Speaking of official appointments, the Trudeau government will take its first crack at shuffling the foreign service this summer, anticipated in June or July.

Anne Leahy, a former Canadian ambassador, said she expects the announcements to come around the end of June. “I would watch [the announcement] because Justin Trudeau made a point of saying that he wanted more women, more diversity,” she said, adding that she “wouldn’t be surprised” to see that come to light. She said from her own experience, she expects anywhere from 10-15 new heads of mission to be appointed, if not more.

A source from Global Affairs told The Hill Times that the department will have more to say about diversity once the heads of mission shuffle happens, hinting that more diverse nominations might be coming.

The Hill Times counted the number of Canadian heads of mission posted abroad as of October 2015. The results showed that of the 134 heads of mission at the time, 90 were men and just 44 were women. That translates to 32 per cent heads of mission positions being held by women.

Source: Canada’s diplomatic brass: too white, too male |

Trudeau stood up by controversial guest at Chinese New Year event

The challenges of foreign diplomats navigating the diaspora communities and deciding which events to attend and which not, to avoid being seen to favour one side or the other:

While this kind of activity does not constitute any breach of electoral rules, it lives at the complicated intersection of diplomatic protocol and multicultural politics. “That kind of thing is going over the edge,” said Fen Hampson, distinguished fellow and director at CIGI’s Global Security & Politics Program, before Thursday’s no-show. “You’d be seen as courting the opposition, or worse, playing to their electoral song sheet. You can be badly burned if that party doesn’t form a new government and find yourself on the list where calls won’t get answered by a minister if you were seen as dabbling in domestic politics.”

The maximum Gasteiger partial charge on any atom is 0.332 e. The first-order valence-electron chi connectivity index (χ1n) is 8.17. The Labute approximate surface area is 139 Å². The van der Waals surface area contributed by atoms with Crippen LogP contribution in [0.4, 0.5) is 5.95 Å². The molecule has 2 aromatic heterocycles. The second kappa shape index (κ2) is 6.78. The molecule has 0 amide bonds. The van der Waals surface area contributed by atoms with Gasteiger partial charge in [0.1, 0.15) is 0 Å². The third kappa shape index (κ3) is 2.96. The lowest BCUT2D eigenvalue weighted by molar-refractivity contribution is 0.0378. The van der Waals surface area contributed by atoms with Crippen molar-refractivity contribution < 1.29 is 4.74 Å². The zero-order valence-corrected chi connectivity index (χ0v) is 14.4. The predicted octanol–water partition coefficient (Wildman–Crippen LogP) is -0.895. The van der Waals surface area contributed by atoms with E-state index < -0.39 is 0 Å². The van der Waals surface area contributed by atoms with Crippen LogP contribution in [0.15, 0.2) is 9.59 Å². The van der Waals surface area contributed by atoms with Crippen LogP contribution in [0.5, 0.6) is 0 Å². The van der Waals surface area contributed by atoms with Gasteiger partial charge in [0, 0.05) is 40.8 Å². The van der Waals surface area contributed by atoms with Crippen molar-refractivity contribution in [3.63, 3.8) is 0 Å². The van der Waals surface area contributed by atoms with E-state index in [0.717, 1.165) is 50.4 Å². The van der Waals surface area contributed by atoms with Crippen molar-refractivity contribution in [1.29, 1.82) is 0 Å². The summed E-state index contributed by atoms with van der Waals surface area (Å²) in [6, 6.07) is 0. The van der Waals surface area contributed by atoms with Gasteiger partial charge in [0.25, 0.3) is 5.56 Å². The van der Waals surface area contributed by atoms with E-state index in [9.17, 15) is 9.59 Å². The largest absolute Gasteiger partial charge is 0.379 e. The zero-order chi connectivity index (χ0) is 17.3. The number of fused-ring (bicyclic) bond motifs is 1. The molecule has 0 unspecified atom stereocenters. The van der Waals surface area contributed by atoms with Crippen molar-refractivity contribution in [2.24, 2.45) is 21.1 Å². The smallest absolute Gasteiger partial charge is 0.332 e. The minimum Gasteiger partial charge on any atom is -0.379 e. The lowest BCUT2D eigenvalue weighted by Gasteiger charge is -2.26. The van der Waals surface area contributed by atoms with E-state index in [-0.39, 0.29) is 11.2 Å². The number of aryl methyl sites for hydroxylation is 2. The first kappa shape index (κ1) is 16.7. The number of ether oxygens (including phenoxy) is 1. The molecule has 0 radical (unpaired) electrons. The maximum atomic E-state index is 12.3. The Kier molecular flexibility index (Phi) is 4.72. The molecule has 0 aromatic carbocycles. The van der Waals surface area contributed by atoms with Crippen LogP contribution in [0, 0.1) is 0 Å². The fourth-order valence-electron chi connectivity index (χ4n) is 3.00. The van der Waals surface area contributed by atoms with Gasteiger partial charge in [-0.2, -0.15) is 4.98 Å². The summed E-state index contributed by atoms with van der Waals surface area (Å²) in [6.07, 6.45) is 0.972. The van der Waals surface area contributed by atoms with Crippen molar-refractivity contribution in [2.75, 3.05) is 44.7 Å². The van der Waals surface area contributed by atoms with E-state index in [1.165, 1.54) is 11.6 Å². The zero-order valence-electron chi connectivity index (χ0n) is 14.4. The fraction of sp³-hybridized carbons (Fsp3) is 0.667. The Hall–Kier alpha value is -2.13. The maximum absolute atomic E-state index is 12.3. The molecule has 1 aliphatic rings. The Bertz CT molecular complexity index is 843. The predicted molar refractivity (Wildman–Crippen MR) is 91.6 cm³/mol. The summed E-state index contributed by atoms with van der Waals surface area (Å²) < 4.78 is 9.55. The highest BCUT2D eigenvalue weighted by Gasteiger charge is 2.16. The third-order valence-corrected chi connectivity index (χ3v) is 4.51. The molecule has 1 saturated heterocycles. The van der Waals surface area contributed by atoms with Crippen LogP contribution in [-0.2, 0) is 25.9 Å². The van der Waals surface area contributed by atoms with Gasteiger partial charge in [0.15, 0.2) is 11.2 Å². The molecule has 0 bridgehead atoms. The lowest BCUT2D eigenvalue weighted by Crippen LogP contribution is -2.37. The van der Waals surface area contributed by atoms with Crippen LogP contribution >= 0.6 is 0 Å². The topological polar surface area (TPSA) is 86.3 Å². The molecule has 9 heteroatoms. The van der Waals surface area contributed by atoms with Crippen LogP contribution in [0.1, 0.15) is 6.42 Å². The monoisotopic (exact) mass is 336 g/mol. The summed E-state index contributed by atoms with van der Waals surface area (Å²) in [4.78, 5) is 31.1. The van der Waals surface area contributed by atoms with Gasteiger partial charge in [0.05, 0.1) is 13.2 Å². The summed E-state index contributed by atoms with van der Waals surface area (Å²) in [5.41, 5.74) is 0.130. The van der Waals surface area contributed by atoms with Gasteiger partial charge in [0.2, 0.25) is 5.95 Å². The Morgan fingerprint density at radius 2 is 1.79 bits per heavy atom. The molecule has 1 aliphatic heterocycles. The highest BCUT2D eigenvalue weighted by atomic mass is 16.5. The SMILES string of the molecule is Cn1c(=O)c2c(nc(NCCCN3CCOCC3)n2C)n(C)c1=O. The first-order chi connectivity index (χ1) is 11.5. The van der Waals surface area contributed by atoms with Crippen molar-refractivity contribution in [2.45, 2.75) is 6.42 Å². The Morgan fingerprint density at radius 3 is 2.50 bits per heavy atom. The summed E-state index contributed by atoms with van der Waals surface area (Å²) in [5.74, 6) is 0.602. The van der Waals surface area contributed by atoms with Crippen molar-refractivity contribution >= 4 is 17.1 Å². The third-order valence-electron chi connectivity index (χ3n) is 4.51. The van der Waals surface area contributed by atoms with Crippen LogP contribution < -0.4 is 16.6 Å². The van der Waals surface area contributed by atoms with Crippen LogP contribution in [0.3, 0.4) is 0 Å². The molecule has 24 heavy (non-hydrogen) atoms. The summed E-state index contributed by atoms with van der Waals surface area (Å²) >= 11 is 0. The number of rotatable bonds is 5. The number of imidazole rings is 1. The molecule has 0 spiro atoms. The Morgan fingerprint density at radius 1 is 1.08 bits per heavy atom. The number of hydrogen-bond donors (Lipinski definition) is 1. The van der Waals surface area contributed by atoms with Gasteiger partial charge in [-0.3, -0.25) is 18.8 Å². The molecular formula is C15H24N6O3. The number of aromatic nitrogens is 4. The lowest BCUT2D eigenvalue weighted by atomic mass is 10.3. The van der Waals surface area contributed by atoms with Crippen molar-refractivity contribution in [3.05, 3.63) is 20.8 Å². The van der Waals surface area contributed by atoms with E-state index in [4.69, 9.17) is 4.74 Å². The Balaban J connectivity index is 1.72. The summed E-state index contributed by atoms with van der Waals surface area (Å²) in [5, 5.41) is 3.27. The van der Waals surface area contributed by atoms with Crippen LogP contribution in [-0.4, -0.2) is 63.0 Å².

… When asked about how to navigate this zone of pre-election politics, a senior G7 diplomat said that visiting the campaign headquarters wouldn’t be a problem, provided that respects were also paid to the rivals. Going to a fundraiser, on the other hand, crossed the line. Why go if you wouldn’t be contributing financially? “There’s a risk of being seen as being involved with internal politics,” the diplomat said.

Trudeau stood up by controversial guest at Chinese New Year event – The Globe and Mail.